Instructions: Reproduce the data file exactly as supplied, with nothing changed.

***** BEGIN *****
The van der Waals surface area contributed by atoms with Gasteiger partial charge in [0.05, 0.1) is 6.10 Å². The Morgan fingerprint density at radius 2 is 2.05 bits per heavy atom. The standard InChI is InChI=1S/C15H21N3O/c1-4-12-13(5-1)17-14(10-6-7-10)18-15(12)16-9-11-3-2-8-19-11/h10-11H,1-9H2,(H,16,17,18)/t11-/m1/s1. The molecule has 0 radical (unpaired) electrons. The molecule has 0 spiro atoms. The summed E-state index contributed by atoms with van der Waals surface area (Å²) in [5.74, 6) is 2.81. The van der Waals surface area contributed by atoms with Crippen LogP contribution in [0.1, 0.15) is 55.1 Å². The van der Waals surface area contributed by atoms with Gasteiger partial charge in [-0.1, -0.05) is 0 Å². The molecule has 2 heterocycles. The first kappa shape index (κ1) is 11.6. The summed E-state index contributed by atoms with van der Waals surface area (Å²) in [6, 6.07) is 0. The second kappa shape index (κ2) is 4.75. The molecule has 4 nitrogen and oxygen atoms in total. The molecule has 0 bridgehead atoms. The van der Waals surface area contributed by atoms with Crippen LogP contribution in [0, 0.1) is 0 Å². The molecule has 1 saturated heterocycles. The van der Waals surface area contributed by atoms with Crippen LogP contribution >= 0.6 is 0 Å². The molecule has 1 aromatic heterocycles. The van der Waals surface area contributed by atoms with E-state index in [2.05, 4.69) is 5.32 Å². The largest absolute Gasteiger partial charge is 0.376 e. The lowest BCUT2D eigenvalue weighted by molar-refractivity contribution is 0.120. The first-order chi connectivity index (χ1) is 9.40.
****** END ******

The van der Waals surface area contributed by atoms with Gasteiger partial charge in [0.05, 0.1) is 6.10 Å². The Morgan fingerprint density at radius 2 is 2.05 bits per heavy atom. The standard InChI is InChI=1S/C15H21N3O/c1-4-12-13(5-1)17-14(10-6-7-10)18-15(12)16-9-11-3-2-8-19-11/h10-11H,1-9H2,(H,16,17,18)/t11-/m1/s1. The molecule has 0 radical (unpaired) electrons. The molecule has 0 spiro atoms. The summed E-state index contributed by atoms with van der Waals surface area (Å²) in [5.74, 6) is 2.81. The van der Waals surface area contributed by atoms with Crippen LogP contribution in [0.1, 0.15) is 55.1 Å². The van der Waals surface area contributed by atoms with Gasteiger partial charge in [-0.1, -0.05) is 0 Å². The molecule has 2 heterocycles. The first kappa shape index (κ1) is 11.6. The summed E-state index contributed by atoms with van der Waals surface area (Å²) in [6, 6.07) is 0. The second kappa shape index (κ2) is 4.75. The molecule has 4 nitrogen and oxygen atoms in total. The molecule has 0 bridgehead atoms. The van der Waals surface area contributed by atoms with Crippen LogP contribution in [0, 0.1) is 0 Å². The molecule has 1 saturated heterocycles. The van der Waals surface area contributed by atoms with Crippen LogP contribution >= 0.6 is 0 Å². The molecule has 1 aromatic heterocycles. The van der Waals surface area contributed by atoms with E-state index in [2.05, 4.69) is 5.32 Å². The largest absolute Gasteiger partial charge is 0.376 e. The lowest BCUT2D eigenvalue weighted by molar-refractivity contribution is 0.120. The first-order chi connectivity index (χ1) is 9.40.